Soon after this, the family is surprised at home by a firebomb lobbed by Sid and his compatriots, who leave a hanging effigy bearing the placard “Ratter!” My six-year-old daughter loves this movie and finds this part shocking; we’ve been fairly protective of her exposure to TV and video so far, and this may be among the most violent scenes she’s ever seen.

The violence in Opal Dream is intense enough to make it unsuitable for younger children (under six or seven), but it has neither seemed to traumatize nor diminish our daughter’s love of “the Kellyanne movie,” as she dubbed it. She worried more about the little girl’s health, as she is shown vomiting later on her way to the hospital (until we explained that they were all acting).

The violence had added poignance for my daughter because the firebombing doesn’t hurt any people but does destroy Kellyanne’s airy, pleasant playhouse that had consisted of an old van carcass with curtains and pillows that were the home of her fancied friends.

With her playhouse destroyed and her friends lost, Kellyanne languishes. The doctor gives her every test in the book to no avail; the only false note I found in this story was that the girl wasn’t then evaluated psychologically, since her obsession was throwing the family dynamics out of whack. (Perhaps central Australians’ attitudes toward getting psychological help for thorny problems aren’t as accepting as mine.)

Kellyanne’s brother Ashmol, initially disgusted with his little sister’s constant playacting — and perhaps more than a little lonely on account of his sister’s preference to play with no one over playing with him — starts to work on his sister’s behalf when he sees how much her lost imaginary friends mean to her. It is young Ashmol who digs up the solution that brings the whole town around, after a bit of courtroom drama and yet another ill-conceived midnight journey to the mine. By the end of the film, however, thanks to his actions, Kellyanne and the family appear to be well on their way to healing, with the newfound support of the townspeople and one another.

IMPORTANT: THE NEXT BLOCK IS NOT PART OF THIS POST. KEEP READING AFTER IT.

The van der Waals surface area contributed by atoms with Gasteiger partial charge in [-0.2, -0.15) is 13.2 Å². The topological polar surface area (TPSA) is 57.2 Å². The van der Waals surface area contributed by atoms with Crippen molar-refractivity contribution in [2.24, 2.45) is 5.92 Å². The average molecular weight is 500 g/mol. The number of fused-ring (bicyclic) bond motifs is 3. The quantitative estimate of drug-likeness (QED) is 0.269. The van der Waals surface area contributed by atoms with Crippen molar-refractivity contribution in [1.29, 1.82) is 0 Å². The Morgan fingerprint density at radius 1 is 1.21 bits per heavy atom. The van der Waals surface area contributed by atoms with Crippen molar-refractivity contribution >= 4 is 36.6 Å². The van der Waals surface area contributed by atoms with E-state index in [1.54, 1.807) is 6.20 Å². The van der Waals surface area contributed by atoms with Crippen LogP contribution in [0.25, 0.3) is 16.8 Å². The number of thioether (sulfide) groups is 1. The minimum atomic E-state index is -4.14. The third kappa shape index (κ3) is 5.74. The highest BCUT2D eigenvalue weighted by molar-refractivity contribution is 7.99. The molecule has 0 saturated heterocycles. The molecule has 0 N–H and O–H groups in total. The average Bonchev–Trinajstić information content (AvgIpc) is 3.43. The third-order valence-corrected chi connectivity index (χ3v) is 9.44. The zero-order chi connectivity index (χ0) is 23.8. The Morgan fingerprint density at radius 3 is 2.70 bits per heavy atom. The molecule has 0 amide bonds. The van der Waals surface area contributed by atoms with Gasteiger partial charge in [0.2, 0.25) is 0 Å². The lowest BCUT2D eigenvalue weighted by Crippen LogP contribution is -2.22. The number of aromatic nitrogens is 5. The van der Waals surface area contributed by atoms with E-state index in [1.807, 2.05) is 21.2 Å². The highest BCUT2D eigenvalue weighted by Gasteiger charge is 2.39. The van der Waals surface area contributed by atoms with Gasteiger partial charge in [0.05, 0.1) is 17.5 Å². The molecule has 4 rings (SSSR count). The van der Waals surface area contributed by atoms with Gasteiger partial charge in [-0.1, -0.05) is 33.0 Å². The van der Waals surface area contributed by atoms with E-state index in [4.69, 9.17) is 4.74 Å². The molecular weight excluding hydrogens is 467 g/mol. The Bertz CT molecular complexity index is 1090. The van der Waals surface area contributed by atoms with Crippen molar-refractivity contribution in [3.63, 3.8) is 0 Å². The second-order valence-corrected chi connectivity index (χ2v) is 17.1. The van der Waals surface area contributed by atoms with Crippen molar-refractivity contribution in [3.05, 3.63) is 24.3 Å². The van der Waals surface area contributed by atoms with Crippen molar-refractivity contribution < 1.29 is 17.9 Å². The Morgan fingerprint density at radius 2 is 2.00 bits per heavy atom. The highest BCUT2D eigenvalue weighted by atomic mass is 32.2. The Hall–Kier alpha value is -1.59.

How Can I Resist Her

The actors in this film, while not well known, are all excellent and very well cast; all of the casting is excellent but the family particularly shine in really looking like a family. I also think fondly of the rare and winning smile of Kellyanne’s older brother Ashmol, and even the unflagging cheerful optimism of the prospecting dad, Rex, however obliviously optimistic he may be. There’s something that feels authentically Australian in the relaxed way that people get along well and enjoy each other. I’d like to see an entire film starring Anna Linarello, who plays a minor character (Betsy) but has a voice I want to listen to much longer than she is featured here.